October 27, 1997 12:00 PM

FAME WAS STILL A STRANGER TO Jacqueline Susann when she was diagnosed with breast cancer, but illness made her even more determined to make its acquaintance. “I can’t die without leaving something. Something big,” the onetime Broadway actress wrote in her journal on Christmas Day 1962 as she awaited the results of a biopsy. “I think I can write. Let me live to make it!” After a mastectomy, says Susann’s biographer Barbara Seaman, “Jackie went to a wishing hill in Central Park and made a deal with God: If he would give her 10 more years, she’d settle for being a bestselling author.”

Four years later, Susann claimed her side of the bargain. Valley of the Dolls, her saga of sex, drugs and the seductive spiral of fame, topped the New York Times bestseller list for 28 weeks in 1966. A campy movie of the book, starring Patty Duke and Barbara Parkins, made a box office splash the next year. But even as she wrote of Hollywood’s hidden dark side, Susann harbored her own secrets: She was dying of cancer despite the mastectomy, and her only son, who suffered from autism, had been institutionalized since he was 4. “People never talked about those things back then,” says Helen Gurley Brown, who had no idea that her friend Susann was seriously ill, much less a mother. “That’s just the way it played in the 1960s.”

When she died at 56 in September 1974, Valley of the Dolls was the best-selling novel of all time, with worldwide sales eventually exceeding 28 million. But Susann craved a level of fame beyond the terms of her pact in the park. The ’60s, she once boldly predicted, would be remembered for Andy Warhol, the Beatles and Jackie Susann. As it turned out, the flamboyant author wasn’t quite in Lennon’s league: Dolls has been out of print for 15 years. But now Susann may get a second shot at immortality, thanks to the book’s recent rerelease, two films about her in the works and the growing cult status of the original movie, which, with its melodramatic portrayal of pill-popping, back-stabbing starlets, is riding the same wave of retro kitsch that made Austin Powers a hit. Seaman, whose 1987 biography of Susann, Lovely Me, was also reissued this year, sees another reason for the revival: “Jackie was so far ahead of her time that the world is just now catching up.” Before Susann “the phenomenon of celebrity books didn’t exist as we know it,” adds Michael Korda, who edited Susann’s third book (and second No. 1 bestseller), 1969’s The Love Machine. “Jackie threw the whole business open to a lot of things that had not been possible to do in book publishing.”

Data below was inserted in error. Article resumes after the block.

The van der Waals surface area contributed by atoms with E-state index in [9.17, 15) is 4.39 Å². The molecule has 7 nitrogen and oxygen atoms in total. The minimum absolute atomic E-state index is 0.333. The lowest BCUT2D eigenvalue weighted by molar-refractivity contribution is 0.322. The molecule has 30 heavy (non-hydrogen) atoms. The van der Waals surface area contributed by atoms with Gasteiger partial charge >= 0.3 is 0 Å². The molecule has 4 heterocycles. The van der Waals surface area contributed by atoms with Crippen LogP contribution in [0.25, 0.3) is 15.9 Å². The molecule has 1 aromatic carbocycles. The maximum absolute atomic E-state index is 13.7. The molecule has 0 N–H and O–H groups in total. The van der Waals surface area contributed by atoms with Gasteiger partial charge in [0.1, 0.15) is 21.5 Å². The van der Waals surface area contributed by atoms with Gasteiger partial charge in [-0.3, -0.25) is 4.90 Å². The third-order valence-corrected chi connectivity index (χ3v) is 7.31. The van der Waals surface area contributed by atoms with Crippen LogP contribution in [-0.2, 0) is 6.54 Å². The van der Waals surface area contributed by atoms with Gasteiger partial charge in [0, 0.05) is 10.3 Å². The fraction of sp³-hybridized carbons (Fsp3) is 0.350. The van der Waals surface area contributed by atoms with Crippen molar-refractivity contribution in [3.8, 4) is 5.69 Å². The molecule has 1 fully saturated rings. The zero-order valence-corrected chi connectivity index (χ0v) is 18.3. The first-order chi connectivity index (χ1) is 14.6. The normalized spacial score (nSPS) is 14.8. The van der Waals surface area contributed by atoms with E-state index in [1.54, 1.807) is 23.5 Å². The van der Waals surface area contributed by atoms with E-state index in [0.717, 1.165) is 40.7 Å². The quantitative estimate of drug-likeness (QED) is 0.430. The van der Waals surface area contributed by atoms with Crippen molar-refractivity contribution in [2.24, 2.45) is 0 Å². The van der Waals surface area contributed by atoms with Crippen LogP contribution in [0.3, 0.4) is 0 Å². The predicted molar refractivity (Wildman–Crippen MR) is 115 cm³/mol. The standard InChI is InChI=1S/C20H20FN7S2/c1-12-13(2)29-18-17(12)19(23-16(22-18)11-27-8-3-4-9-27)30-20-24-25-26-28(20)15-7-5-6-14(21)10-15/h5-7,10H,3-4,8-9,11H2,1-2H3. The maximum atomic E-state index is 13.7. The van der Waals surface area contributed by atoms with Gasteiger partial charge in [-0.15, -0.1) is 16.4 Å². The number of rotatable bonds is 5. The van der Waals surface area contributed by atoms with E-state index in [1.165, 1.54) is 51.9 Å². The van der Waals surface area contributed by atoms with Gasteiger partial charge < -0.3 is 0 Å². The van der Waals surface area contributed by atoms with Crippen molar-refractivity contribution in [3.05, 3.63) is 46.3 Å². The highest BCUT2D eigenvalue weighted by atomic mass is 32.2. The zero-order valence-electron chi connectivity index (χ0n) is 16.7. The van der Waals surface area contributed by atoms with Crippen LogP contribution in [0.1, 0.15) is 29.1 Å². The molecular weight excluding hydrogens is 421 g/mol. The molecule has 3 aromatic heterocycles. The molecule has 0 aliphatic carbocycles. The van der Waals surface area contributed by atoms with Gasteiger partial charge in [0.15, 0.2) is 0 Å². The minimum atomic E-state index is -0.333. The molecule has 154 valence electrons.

Growing up in Philadelphia during the Depression, Susann was a precocious teen—smoking cigarettes and pot, taking Dexedrine to lose weight and receiving her first kiss, at 14, from a college junior. In 1936 she left her parents—Robert, a portrait painter, and Rose Jans, a schoolteacher—to try her luck as an actress in New York City. Within three years she had married Irving Mansfield, a press agent and radio producer. (He died in 1988.) But as an actress and model in the 1940s and ’50s, Susann enjoyed only moderate success. “She wanted to be famous,” says Korda, “hugely famous and hugely successful.”